"The last thing I want is you out there, you know, shooting squirrels and birds for dinner," says the mom. "If we don't get you into that Shooting Star private preschool, you're gonna end up at a public school with a bunch of riffraff."
She adds: "We're gonna get you into preschool. We're gonna get you into college. We're going to get you some money. And we're gonna get you whatever you want!"
The skit is great because it's based in truth.
READ: Not all preschools are created equal
Yes, elite preschool admissions are perfectly absurd, but the benefits of preschool are seriously significant. Researchers in North Carolina and Michigan have spent decades following kids who attend preschool and comparing them with control groups of kids who didn't. While preschool, of course, does not single-handedly determine whether a kid will be successful and happy or end up shoplifting with the riffraff, on the whole the studies suggest the early schooling can reroute lives for the better.
The "Portlandia" charts are kind of real.
Read Sutter's full column
Editor's note: Don't miss the premiere of "The Bully Effect" on "AC360" at 10 p.m. ET Thursday. Note graphic language in this story.
(CNN) - Brandon Turley didn't have friends in sixth grade. He would often eat alone at lunch, having recently switched to his school without knowing anyone.
While browsing MySpace one day, he saw that someone from school had posted a bulletin - a message visible to multiple people - declaring that Turley was a "fag." Students he had never even spoken with wrote on it, too, saying they agreed.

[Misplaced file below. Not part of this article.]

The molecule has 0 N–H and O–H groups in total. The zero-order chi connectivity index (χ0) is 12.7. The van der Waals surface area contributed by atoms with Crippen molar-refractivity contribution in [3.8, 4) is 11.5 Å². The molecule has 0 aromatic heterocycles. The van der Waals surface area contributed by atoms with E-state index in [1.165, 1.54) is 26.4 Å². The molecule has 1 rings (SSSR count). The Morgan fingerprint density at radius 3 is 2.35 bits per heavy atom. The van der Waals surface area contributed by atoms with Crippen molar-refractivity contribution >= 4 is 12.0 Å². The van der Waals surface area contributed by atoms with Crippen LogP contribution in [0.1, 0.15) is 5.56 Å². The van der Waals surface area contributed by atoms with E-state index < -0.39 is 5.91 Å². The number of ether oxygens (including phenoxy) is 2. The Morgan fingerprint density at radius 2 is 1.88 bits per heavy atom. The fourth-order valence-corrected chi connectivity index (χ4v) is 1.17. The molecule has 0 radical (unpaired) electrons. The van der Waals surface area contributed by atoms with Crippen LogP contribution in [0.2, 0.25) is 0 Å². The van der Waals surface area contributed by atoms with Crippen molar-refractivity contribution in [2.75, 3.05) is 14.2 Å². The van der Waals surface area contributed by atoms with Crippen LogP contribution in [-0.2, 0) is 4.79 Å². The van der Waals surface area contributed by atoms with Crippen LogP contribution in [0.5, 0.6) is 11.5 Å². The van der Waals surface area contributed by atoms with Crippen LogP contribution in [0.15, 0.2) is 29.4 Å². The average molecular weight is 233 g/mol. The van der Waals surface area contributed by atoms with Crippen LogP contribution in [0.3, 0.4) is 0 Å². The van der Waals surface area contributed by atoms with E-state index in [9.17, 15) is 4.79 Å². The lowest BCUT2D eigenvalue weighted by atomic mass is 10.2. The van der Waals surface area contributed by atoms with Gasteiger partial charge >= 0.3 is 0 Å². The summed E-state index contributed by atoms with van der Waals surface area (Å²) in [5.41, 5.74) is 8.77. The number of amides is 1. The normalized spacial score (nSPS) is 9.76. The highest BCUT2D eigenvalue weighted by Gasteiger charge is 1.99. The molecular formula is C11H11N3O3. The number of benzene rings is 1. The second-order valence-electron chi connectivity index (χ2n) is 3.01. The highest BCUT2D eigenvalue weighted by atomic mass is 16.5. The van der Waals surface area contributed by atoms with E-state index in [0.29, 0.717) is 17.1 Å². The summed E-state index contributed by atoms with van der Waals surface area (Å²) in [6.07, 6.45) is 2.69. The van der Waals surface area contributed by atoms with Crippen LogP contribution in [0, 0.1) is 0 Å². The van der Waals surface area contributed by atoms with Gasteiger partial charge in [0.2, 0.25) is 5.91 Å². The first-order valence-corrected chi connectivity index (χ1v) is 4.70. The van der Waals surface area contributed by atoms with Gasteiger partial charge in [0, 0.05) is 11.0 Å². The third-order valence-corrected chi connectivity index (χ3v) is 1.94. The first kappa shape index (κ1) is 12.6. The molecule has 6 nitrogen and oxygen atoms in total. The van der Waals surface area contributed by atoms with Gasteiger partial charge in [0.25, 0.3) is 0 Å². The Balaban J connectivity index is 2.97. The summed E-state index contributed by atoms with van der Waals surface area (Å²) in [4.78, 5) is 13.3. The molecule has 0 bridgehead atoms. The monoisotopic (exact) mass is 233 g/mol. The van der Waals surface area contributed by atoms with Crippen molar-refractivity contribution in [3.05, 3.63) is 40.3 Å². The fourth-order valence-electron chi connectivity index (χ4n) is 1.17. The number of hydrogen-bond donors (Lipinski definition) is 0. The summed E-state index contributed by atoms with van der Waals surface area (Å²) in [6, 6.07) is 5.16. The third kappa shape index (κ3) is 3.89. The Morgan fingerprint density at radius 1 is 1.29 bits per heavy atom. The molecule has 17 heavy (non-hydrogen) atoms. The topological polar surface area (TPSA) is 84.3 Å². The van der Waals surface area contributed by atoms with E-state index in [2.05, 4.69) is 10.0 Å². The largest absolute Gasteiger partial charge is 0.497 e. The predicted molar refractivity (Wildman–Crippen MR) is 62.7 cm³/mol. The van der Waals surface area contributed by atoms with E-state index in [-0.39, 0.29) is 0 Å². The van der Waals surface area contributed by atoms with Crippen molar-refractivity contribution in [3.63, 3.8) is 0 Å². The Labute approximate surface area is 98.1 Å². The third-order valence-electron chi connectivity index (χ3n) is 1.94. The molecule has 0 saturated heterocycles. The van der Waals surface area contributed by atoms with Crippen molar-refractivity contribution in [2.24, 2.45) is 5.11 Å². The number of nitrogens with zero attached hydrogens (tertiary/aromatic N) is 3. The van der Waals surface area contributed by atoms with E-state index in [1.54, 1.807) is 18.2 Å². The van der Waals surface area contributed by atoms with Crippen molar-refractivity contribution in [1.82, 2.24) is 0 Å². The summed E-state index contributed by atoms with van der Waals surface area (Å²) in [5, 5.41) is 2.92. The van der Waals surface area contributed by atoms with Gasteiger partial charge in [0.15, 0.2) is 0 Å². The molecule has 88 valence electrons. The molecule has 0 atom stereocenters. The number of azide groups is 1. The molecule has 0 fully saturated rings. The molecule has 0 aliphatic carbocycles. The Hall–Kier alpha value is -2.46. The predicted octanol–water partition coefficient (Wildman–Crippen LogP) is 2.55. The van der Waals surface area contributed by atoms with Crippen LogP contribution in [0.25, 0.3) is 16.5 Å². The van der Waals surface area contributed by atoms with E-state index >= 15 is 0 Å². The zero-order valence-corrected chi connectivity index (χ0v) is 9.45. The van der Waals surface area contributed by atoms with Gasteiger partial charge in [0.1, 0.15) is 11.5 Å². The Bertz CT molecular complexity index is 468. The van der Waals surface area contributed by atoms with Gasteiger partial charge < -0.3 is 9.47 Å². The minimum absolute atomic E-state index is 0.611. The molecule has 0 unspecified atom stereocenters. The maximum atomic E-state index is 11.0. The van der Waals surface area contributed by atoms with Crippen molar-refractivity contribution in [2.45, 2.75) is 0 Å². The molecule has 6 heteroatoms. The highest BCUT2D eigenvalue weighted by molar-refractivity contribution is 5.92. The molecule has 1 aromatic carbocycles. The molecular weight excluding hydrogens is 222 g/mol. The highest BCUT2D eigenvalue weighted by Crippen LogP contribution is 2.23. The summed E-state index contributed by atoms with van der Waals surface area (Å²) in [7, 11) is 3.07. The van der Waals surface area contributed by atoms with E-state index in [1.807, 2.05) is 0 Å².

Feeling confused and upset, Turley wrote in the comments, too, asking why his classmates would say that. The response was even worse: He was told on MySpace that a group of 12 kids wanted to beat him up, that he should stop going to school and die. On his walk from his locker to the school office to report what was happening, students yelled things like "fag" and "fatty."
"It was just crazy, and such a shock to my self-esteem that people didn't like me without even knowing me," said Turley, now 18 and a senior in high school in Oregon. "I didn't understand how that could be."
A pervasive problem
As many as 25% of teenagers have experienced cyberbullying at some point, said Justin W. Patchin, who studies the phenomenon at the University of Wisconsin-Eau Claire. He and colleagues have conducted formal surveys of 15,000 middle and high school students throughout the United States, and found that about 10% of teens have been victims of cyberbullying in the last 30 days.
Online bullying has a lot in common with bullying in school: Both behaviors include harassment, humiliation, teasing and aggression, Patchin said. Cyberbullying presents unique challenges in the sense that the perpetrator can attempt to be anonymous, and attacks can happen at any time of day or night.
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CNN’s Schools of Thought blog is a place for parents, educators and students to learn about and discuss what's happening in education. We're curious about what's happening before kindergarten, through college and beyond. Have a story to tell? Contact us at email@example.com